Tri-C Student's Second Act Opens With Cleveland Clothing Store
October 16, 2015
When Andre Moore opens the doors to his Runway Fashions boutique today, it will be an event that many would not have thought possible 10, even five years ago.
Five years ago, he was serving time in prison. Today, Moore is studying small business management at Cuyahoga Community College.
“I feel a little anxious, very much excited. I question myself so much because I don’t want nothing to go wrong,” Moore, 44, said. “The money really is nothing. It’s the principle that before I leave this Earth, I want my family to be able to say I was a good man.”
Runway Fashions is at East 64th Street and St. Clair Avenue in Cleveland. It will offer women’s clothing and scented oils for men and women. Moore said he grew up around a lot of women and noticed they took a lot of time and care with their clothing. He will curate his inventory by scouring the Internet and visiting fashion hot spots in New York City.
“I am just branching off, nitpicking at places. I can tell a lady, ‘This is the only dress like this in the city,’” he said.
Moore served five sentences totaling 18½ years for drug- and theft-related offenses. He grew up around Superior Road and Lakeview Avenue, where he watched his father get gunned down in a case of mistaken identity. His has been a life surrounded by crime and violence.
“The male members of my family, that’s all they do: drugs, guns, robbing, killing. Like a VCR, we played it back,” Moore said.
But when Moore had his first child, he started to question this lifestyle. It’s hard, he said, to cut yourself off from your family and friends. The gravity is strong, and it takes time and will, but it was precisely what he needed to do.
“This is not the life for a child. I don’t want to be somewhere and then I get a phone call saying, ‘I got your child. I know what you do. I need some money,’” Moore said.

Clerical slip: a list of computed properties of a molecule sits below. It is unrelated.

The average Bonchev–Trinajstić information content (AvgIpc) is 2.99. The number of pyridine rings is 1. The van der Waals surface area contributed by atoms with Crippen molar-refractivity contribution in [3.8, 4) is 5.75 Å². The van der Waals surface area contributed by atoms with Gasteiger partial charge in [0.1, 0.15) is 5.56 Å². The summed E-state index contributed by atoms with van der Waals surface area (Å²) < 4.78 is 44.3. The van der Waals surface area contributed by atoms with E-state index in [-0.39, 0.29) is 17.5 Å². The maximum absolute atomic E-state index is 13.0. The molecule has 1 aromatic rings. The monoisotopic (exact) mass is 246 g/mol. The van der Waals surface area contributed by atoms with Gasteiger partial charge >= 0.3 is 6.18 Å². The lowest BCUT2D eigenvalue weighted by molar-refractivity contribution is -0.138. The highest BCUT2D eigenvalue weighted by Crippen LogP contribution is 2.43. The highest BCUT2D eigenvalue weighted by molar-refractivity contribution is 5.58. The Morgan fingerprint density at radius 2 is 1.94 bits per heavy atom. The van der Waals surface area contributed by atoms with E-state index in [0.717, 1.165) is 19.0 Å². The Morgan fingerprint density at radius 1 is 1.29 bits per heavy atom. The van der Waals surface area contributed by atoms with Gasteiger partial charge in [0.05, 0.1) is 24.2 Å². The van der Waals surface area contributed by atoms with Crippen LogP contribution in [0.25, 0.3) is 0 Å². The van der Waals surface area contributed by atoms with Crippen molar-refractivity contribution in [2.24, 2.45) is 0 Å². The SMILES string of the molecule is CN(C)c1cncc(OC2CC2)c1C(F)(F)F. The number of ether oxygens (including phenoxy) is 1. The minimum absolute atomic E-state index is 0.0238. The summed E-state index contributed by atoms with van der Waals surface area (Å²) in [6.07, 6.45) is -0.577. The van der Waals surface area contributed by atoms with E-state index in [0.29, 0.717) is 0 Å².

When Moore was released from jail in 2011, he enrolled at Tri-C, not so much with the intention of opening a business as to have a way to stay out of trouble. His professors soon noticed he had a good mind for business.
“His support to other students in the classroom is second to none. He has always been there for the other students,” said Andrew Bajda, assistant professor of business administration. “Not only is he entrepreneurial, he’s got a lot of leadership qualities.”
Moore developed what would become the seed of his business while in prison. He would buy a one-ounce bottle of scented oil for $3.50, repackage the oil (using straws and melted plastic spoons) into “single serve” tubes and sell them to other inmates for $1 each. He could get 20 tubes from one bottle of oil.
When he got out of prison, he continued selling scented oils wholesale to salons, barber shops and other outlets. As part of his studies at Tri-C, he decided to develop a business plan to grow this enterprise. It would eventually lead to Runway Fashions. Bajda said Moore had received a lot of positive feedback on his business plan. His wife of two years, Ayesha Switzer-Moore, has offered input on store design.
But most important to Moore is taking care of his family and earning his associate degree. He carries a 2.96 overall GPA.
“I have to get my degree,” Moore said. “My life is strictly being a family man and being educated and trying to get my business going.”